US v. Carlos Silva-Colon

Filing 920080910

Opinion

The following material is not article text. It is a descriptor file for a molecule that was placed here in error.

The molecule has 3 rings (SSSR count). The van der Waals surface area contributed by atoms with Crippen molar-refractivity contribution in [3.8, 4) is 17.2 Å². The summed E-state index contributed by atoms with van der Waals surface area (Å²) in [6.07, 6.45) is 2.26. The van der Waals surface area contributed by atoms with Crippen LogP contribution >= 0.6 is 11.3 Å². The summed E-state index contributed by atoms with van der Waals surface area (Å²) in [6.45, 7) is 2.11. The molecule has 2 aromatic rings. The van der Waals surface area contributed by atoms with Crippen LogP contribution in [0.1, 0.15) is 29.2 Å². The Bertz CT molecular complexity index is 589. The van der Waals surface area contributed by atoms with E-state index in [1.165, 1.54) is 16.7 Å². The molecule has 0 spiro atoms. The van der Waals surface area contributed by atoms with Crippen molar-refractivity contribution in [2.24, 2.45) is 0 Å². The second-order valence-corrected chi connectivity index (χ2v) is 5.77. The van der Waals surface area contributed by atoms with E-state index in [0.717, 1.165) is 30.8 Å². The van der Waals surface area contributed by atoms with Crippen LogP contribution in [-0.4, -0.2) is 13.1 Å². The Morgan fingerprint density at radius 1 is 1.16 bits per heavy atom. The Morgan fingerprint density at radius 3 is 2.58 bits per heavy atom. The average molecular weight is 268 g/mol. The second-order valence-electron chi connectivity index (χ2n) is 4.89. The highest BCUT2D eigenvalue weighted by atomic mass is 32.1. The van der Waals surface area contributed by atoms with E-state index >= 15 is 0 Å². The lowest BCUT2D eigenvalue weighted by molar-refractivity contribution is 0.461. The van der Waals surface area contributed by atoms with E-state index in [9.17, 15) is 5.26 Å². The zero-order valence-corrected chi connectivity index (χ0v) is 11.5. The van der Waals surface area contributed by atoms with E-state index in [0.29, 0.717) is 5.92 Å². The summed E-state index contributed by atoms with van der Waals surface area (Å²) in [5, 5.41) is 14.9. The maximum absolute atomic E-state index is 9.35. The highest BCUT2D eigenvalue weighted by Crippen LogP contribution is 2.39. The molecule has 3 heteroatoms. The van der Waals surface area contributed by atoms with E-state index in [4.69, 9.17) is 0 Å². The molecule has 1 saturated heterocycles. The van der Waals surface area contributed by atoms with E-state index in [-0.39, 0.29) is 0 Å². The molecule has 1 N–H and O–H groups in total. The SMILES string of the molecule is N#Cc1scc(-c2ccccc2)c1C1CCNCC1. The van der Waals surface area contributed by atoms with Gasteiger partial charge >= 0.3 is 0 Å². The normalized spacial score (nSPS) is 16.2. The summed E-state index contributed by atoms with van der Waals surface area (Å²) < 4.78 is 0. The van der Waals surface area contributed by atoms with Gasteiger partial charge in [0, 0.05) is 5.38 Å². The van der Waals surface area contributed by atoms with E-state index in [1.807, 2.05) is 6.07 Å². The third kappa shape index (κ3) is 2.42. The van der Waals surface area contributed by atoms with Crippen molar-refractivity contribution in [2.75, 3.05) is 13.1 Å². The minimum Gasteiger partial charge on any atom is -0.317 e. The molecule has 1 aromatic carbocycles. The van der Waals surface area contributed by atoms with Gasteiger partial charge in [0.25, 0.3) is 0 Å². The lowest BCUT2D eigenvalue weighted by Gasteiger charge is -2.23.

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UNPUBLISHED UNITED STATES COURT OF APPEALS FOR THE FOURTH CIRCUIT No. 08-4242 UNITED STATES OF AMERICA, Plaintiff - Appellee, v. CARLOS SILVA-COLON, a/k/a Carlos Colon, Defendant - Appellant. Appeal from the United States District Court for the Eastern District of North Carolina, at Raleigh. James C. Fox, Senior District Judge. (5:07-cr-00207-F-1) Submitted: August 21, 2008 Decided: September 10, 2008 Before WILLIAMS, Chief Judge, and KING and DUNCAN,1 Circuit Judges. Affirmed by unpublished per curiam opinion. Thomas P. McNamara, Federal Public Defender, Stephen C. Gordon, Assistant Federal Public Defender, Raleigh, North Carolina, for Appellant. George E. B. Holding, United States Attorney, Anne M. Hayes, Assistant United States Attorney, Raleigh, North Carolina, for Appellee. Unpublished opinions are not binding precedent in this circuit. Judge Duncan did not participate in consideration of this case. The opinion is filed by a quorum of the panel pursuant to 28 U.S.C. 46(d). 1 PER CURIAM: Carlos Silva-Colon pled guilty to illegal reentry by an aggravated felon, in violation of 8 U.S.C. 1326(a), (b)(2) (2000), and was sentenced to forty-seven months' imprisonment, a sentence within the advisory guideline range suggested by the federal sentencing guidelines. affirm. Silva-Colon did not move for a sentence below the He appeals his sentence. We guideline range; thus we review for plain error his claim on appeal that the district court erred in failing to grant him a downward sentencing variance. Fed. R. Crim. P. 52(b); United States v. Silva-Colon claims a variance Olano, 507 U.S. 725, 731 (1993). should have been granted, sua sponte, because the application of the sixteen-level enhancement he received for a prior crime of violence2 resulted in an unreasonable sentence, as the sentence was longer than necessary to comply with the statutory purposes of sentencing set forth in 18 U.S.C. 3553(a) (West 2000 & Supp. 2007). He does not dispute that his advisory guidelines range was properly calculated, or that the sixteen-level enhancement was properly applied. Rather, he claims that any application under USSG 2L2.2(b)(1)(A) results in an unreasonable sentence, unless See U.S. Sentencing 2L1.2(b)(1)(A)(iii)(2007). 2 2 Guidelines Manual ("USSG") the district court sentences a defendant below the guidelines range. We find no merit to Silva-Colon's assertion that the district court is required to apply a variance to offset the application of USSG 2L1.2(b)(1)(A)(iii), particularly where, as here, no such request was made by the defendant. Absent such a request, the district court had no duty to consider granting a variance. We review a sentence for reasonableness, applying an abuse of discretion standard. 586, 597-98 (2007). Gall v. United States, 128 S. Ct. We first determine whether the district court committed any procedural error, such as failing to calculate the guideline range properly, consider the 3553(a) factors, or explain the sentence adequately, id., and then decide whether the sentence is substantively F.3d reasonable. Id.; see also United States v. Brewer, 2008). , 2008 WL 733395, at *4 (4th Cir. In this case, the district court followed the necessary procedural steps. The appeals court must also consider the substantive reasonableness of the sentence. sentence within a properly Gall, 128 S. Ct. at 597. guideline range, A as calculated Silva-Colon's sentence was, may be accorded a presumption of reasonableness. (2007). See Rita v. United States, 127 S. Ct. 2456, 2462 Here, we conclude that the sentence was reasonable. 3 Silva-Colon does not contest the calculation of his guideline range, and the district court sentenced him at the middle of the properly-calculated range. The district court imposed the sentence after considering the arguments at the sentencing hearing, including Silva-Colon's request for leniency, and the 3553(a) factors. We therefore affirm the sentence imposed by the district court. We dispense with oral argument because the facts and legal contentions are adequately presented in the materials before the court and argument would not aid the decisional process. AFFIRMED 4

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